In Emotions

Emotions just aren’t a sexy topic for most people. Or at least, in a glamorized world of social media highlight reels, undesirable emotions aren’t liked, double tapped, or retweeted. It’s interesting how we have come to categorize emotions in a polarized way: some emotions are “good” while others are “bad.” It’s okay to feel happiness, achievement, and love, but it’s not okay to feel sadness, anger, or defeat.

I want us to change that unwritten societal rule so that it’s okay to feel everything, deeply.

I also want us to start normalizing all emotions into a spectrum of completely acceptable human reactions to various experiences that we face.

But, given the systemic nature of the world around us, feeling emotions isn’t just as simple as…feeling emotions. It will take a multi-step approach to create a more emotionally free society. Are you in? Here’s where I think we need to start.

As all sustainable behavioral change begins within individuals before inspiring change in others, we have to start by recognizing the ways in which we do not feel deeply. What habits, or safe guards, do we have in place in order to avoid our emotions? How do you numb and detach? Do you clean your house? Eat? Hop on to Facebook/Insta/Twitter? Fill up your calendar with obligations? Once you begin recognizing your avoidance mechanisms, you’ll have a more honest opportunity to process what you’re experiencing emotionally. And when you’ve resolved yourself to desiring more healthy emotions, you’re ready to begin the next step:

We can begin paying attention to the thoughts we are thinking in order to identify the emotions those thoughts trigger.

“There is something wonderfully bold and liberating about saying yes to our entire imperfect and messy life.” – Tara Brach

Let’s be honest – it’s a bit hard to pay attention to our thoughts when we are constantly processing and digesting information, plus are expected to craft a response. We are infiltrated with news and media in various forms, from notifications popping up on our devices to tasks, responsibilities, and deadlines demanding our attention. Our brains are taxed with engaging in a fast-paced, multi-sensory society that leaves little free time for doing something like observing our own thoughts, which is not Instagram-worthy and doesn’t yield any immediate gratification.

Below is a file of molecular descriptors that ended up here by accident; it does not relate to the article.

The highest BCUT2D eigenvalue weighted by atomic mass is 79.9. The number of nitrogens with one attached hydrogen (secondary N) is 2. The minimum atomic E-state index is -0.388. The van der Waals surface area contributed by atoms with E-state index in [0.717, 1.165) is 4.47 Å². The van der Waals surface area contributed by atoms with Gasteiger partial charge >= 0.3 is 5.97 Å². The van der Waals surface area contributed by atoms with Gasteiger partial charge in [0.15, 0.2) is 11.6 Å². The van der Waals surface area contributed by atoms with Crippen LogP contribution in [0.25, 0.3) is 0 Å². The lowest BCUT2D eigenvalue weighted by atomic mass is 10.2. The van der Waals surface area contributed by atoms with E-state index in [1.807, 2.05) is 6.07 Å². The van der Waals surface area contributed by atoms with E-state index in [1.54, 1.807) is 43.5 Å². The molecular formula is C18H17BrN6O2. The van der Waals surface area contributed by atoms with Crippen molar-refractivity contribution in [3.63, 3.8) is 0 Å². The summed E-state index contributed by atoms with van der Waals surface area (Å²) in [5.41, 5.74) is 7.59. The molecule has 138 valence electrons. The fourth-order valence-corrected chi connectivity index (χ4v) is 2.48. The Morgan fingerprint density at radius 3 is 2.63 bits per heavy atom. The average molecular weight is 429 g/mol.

So, we have to intentionally carve our time and space to simply sit with our thoughts.

Start with 10 minutes. Give yourself a breather from everything else in the world that competes for your attention for 10 minutes every single day. Have a pen and a piece of paper handy so you can jot down any insights or breakthroughs that you have, and follow this process to begin mindfulness training.

  1. Get comfortable, whether that means sitting, standing, or lying down.
  2. Begin inhaling and exhaling on an 8-count (inhale for 8 seconds, exhale for 8 seconds).
  3. As soon as you notice a thought creep into your otherwise quiet mind, imagine that thought written on a piece of paper. The paper gradually appears closer to you until you can grab it, hold it, and review the words splashed across it.
  4. Determine the relevance of this thought. Is it a fleeting distraction (“Oh sh*t! I forgot to turn the oven off!”)? Or, does the thought hold deeper clues to the state of your emotional being (“I am so proud of myself for taking the time to do this,” or more likely, “I could really use a break. I’m exhausted.”)?
  5. When you discover a thought that has emotional relevance, simply allow that feeling to wash over you. Is it exhaustion? Let yourself be totally worn out. Is it excitement? Feel as excited as you’d like to. Is it sadness? Embrace yourself, holding space for yourself to just be sad before having to re-emerge into the “real world” of responsibilities.
  6. Don’t try to change your emotions! Trying to force your way out of feeling a certain way is not only ineffective, but it can cause more damage in the long run because you’ve stifled your authentic nature. Whatever the emotion you’re experiencing is, give yourself full permission to feel it through until it shifts on its own. Remember: emotions are fleeting and will eventually change. Your job is to process it to its fullest by feeling it.
  7. Write down a few sentences about your experience. This helps by 1. giving you another medium to express yourself and 2. keeping a running record for you to look back on to identify the trends of your emotional self (more on that later).

Congrats – you are on your way to becoming more mindful and self-aware!

Jamie Ferrell, a writer, yoga teacher, EFT practitioner, and mother, lives and breathes helping others transform their lives by releasing emotional baggage and reframing perspectives. A former MindBodyGreen contributor, she writes to create connections in the shared experiences of the human condition and to share ways to live a more fulfilled life.



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